"In Russia, it is customary to certify [vaccines for] children from birth to 18 years old; adults from 18 to 60 years old; and older people — over 60 years old. Clinical studies have now been carried out on a group of volunteers aged from 18 to 60 years old. Thus, this vaccine is now indicated for use in people from 18 to 60 years old", Bondarev said at a briefing.
The specialist also said that additional clinical studies are needed for older people, noting that it will be probably done during post-registration clinical trials.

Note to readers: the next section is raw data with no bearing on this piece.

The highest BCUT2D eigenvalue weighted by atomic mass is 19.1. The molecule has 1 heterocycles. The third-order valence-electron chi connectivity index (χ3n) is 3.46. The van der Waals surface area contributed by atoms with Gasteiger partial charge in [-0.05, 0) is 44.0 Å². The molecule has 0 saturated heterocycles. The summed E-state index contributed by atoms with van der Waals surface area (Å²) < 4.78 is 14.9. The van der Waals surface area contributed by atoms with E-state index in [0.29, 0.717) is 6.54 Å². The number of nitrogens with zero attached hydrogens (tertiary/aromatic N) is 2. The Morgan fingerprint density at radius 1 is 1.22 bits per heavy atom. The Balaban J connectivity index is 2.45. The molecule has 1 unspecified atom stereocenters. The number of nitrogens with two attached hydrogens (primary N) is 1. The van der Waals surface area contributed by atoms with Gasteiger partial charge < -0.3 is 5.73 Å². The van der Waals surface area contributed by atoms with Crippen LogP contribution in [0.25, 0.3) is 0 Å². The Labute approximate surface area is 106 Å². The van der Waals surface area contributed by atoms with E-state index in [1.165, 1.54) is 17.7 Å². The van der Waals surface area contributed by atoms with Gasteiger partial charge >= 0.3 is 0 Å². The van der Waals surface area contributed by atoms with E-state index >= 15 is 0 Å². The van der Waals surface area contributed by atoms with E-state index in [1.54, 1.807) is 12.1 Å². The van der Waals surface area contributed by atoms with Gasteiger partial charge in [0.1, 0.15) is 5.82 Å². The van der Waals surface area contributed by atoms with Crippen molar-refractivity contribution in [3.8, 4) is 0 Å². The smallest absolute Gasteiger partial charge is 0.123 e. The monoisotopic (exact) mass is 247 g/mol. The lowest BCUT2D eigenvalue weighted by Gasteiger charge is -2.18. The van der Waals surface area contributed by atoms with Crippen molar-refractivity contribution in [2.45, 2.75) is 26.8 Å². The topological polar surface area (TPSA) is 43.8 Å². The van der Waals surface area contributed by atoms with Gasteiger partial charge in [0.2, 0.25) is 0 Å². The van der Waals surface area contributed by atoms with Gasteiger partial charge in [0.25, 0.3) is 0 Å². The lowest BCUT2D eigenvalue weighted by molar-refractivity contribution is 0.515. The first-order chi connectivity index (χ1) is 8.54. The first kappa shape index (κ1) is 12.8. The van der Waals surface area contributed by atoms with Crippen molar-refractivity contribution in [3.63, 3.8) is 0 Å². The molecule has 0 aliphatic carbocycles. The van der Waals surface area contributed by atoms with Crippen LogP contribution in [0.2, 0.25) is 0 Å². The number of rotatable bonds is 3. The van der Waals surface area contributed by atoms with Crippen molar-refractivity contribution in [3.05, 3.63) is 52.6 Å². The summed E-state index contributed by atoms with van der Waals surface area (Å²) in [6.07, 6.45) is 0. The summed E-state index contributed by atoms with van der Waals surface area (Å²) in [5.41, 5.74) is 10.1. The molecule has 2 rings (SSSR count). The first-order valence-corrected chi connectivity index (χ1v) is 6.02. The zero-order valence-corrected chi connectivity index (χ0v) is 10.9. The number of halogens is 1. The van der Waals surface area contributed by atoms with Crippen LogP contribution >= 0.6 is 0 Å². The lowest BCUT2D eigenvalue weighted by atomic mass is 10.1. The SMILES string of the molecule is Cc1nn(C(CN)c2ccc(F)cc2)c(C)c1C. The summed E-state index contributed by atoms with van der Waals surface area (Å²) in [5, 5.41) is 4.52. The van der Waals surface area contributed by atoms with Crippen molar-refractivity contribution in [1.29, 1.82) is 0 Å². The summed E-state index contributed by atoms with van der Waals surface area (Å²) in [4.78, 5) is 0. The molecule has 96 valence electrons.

Meanwhile, Alexander Gintsburg, the director of the Gamaleya Scientific Research Institute of Epidemiology and Microbiology, which is one of the entities that helped create the vaccine, said that he was vaccinated and he is in his late 60s, adding that he felt good.
The vaccine was developed jointly by the Gamaleya research institute and the Russian Direct Investment Fund. It has two separately injected components that together are expected to build sustainable immunity against the virus. The vaccine has so far been tested on 76 volunteers separately at two institutions — the Moscow-based Sechenov University and the Defence Ministry's Burdenko Main Military Clinical Hospital.